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A’mall-ing Research: Online Retail in UAE

A’mall-ing Research: Online Retail in UAE

A lack of trust and confidence in local merchants strikes Kipp as a far more realistic reason online shopping hasn’t quite taken off in this region, as opposed to the fact that consumers preferring the ‘hedonistic’ pleasures Dubai Malls provide--as some academics prefer to pander...

December 27, 2011 3:51 by



Malls of Dubai have been the object of affection of many—they even are the inspiration of a local YouTube viral video. Even though some may argue the UAE is saturated with malls—Dubai boasts of the highest sq metre of retail space per capital in the world, a record Abu Dhabi is well on its way to steal—footfall is still considerably high. With shops, cafes, cinemas, arcades, spas, salons and even ski slopes it is no wonder a good percentage of the UAE’s population chose to frequent mall, even if they do not end up purchasing goods.  Should we end our Ode to the Mall and get to the point of this article? Probably, but let the record show, Kipp is fully aware of the popularity of the malls in the UAE-heck, we frequent them too.

And yet, for all the splendor of the fabulous fountains of Dubai Mall or the serenity of the spectacular slopes of Mall of the Emirates, we can not accept a hypothesis one marketing academic put forth: the popularity of the malls is the reason why the online retail market in the UAE remains undeveloped.

Nnamdi Madichie, an associate professor of marketing at the University of Sharjah, says “online shopping is unlikely to ever match the hedonistic consumption patterns in Dubai’s malls” in a report entitled, “The Bold and the Beautiful of the UAE Retail Environment” published in the journal Marketing Intelligence and Planning.

Now, there is academic research and then there is academic pandering—and for some reason Kipp thinks Nnamdi Madichie’s work on “the Bold and the Beautiful of the UAE Retail Environment” is more of the latter.

The fact that online retail in this region is unpardonably out of date is indisputable—but the reasons for the phenomenon probably are. Earlier this year when Kipp and our friends at YouGov chose to survey 1500+ participants in the UAE and KSA about online shopping we found that credit card fraud and lack of trust in local websites are the top barriers to online shopping, with broken sites and pages loading too slowly following closely on the list of complaints. Our participants suggested improving security or protection for online sites would help drive online sales. For more on our findings click here.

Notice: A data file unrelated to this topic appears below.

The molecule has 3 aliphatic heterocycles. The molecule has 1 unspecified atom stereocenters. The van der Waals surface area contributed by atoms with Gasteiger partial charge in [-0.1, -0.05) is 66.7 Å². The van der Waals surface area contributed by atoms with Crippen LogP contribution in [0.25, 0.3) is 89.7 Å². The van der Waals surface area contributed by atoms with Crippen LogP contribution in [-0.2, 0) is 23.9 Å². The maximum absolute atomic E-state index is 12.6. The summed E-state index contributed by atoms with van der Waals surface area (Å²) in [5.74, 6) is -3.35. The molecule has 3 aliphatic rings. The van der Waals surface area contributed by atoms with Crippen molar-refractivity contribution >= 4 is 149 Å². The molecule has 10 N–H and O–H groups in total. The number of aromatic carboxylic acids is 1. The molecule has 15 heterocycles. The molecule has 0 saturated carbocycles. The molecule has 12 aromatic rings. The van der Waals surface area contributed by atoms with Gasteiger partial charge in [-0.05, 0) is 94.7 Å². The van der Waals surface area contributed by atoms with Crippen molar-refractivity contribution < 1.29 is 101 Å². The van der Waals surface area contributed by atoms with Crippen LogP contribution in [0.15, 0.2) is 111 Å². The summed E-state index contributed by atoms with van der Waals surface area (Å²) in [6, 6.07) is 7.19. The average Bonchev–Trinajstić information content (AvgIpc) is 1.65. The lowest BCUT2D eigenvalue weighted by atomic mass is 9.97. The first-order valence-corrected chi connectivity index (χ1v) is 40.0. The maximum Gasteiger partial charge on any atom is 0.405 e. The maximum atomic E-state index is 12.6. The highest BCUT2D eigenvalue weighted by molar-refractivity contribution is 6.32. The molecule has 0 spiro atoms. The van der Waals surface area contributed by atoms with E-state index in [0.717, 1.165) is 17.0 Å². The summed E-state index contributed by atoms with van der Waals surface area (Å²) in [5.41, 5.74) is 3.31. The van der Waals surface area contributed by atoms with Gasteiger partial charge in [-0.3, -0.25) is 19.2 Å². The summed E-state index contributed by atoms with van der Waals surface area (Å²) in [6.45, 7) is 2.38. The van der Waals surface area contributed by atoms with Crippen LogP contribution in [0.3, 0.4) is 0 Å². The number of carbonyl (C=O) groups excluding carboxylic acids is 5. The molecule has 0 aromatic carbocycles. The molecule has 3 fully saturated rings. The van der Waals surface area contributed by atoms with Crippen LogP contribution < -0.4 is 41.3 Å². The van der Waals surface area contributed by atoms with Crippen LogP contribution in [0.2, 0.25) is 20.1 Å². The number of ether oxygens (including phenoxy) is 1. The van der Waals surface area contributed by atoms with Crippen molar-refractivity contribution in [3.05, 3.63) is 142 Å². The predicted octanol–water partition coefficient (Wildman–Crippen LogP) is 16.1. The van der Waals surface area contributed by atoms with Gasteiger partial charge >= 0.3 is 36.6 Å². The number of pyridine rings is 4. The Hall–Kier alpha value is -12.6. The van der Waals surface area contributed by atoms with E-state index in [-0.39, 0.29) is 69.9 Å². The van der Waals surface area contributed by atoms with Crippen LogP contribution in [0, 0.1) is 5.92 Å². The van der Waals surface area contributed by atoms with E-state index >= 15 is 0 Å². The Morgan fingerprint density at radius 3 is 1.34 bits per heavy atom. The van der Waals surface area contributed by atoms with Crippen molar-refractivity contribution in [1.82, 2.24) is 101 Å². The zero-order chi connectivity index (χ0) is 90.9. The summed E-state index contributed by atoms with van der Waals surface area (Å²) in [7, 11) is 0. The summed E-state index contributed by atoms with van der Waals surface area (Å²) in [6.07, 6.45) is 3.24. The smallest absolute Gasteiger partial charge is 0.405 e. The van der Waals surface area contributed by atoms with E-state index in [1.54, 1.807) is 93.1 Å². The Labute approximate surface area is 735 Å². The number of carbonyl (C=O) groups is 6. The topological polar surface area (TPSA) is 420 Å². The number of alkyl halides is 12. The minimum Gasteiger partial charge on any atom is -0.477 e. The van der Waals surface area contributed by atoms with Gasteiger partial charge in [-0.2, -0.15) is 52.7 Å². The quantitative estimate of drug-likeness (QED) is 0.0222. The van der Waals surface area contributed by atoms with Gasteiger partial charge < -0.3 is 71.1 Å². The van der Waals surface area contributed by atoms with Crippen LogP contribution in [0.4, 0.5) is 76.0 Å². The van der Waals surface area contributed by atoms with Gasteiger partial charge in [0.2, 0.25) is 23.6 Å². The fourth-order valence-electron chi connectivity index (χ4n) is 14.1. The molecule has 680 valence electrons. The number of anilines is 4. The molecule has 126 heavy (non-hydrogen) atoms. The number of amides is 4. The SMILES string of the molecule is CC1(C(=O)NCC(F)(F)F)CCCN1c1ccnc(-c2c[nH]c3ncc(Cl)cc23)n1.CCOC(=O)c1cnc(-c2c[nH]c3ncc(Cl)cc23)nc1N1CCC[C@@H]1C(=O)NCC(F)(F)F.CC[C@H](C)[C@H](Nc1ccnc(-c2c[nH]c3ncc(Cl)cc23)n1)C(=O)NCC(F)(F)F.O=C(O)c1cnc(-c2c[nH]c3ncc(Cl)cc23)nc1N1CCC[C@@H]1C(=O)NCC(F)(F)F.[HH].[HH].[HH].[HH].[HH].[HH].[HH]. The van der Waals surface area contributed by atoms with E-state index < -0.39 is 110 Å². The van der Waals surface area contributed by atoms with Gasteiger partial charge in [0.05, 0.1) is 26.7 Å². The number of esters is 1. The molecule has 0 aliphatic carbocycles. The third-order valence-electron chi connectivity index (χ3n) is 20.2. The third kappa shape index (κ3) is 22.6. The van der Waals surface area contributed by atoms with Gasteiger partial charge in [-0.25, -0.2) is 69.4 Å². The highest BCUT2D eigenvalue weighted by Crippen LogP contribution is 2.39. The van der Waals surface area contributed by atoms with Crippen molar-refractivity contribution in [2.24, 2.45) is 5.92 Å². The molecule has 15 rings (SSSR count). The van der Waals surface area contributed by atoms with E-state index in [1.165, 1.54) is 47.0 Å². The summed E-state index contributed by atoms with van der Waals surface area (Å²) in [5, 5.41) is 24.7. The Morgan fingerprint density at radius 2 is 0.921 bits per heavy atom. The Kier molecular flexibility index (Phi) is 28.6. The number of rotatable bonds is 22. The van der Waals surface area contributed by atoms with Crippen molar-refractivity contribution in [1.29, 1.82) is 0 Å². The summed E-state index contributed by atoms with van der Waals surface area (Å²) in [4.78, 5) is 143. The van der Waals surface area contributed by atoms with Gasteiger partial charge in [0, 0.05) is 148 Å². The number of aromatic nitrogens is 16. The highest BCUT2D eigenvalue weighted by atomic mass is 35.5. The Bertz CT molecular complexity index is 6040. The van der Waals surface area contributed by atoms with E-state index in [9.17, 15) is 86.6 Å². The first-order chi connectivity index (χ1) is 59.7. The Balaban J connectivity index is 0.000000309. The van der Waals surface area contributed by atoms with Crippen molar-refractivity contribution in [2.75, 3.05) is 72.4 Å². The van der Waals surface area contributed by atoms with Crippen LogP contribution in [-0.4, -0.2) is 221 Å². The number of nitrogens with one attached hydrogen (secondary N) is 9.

But there are a lot of insights that show steady growth in online shopping in the UAE. However, most of these transactions are made through international sites. The bank’s lack of facilities that would allow local businesses to offer easy online payment structures is just one of the hurdles.

In fact Martin Waldenström, CEO of CashU, says CashU doubled the amount of online transactions it handled in 2011. But while there has been an increase in online transactions, those related to local or regional sites haven’t fared as well: “”More and more people are coming online and feel comfortable to purchase online. The negative side is that most of our merchants who have large transaction volumes are from Europe and North America.”

Thanks Martin, but if we may, one last question: why? Why is there this hesitation to buy local? “”There is a lack of trust in the [regional] merchants. People don’t believe that they will deliver the service, they don’t believe that the quality, returns policies and warranties are as good.”

And there you have it folks—we couldn’t have put it better if we tried.



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1 Comment

  1. Mohamed Mousa on December 28, 2011 3:10 pm

    According to survey conducted by OneCard.net in November 2011, Internet users in the Arab World have many concerns when they shop online , 56% says they afraid of credit card infrmation theft or fraud while 37% think that if they don’t like the product they can’treturn it.

    The survey results were released in the form of Infographic. check it here : http://blog.onecard.net/node/229

     

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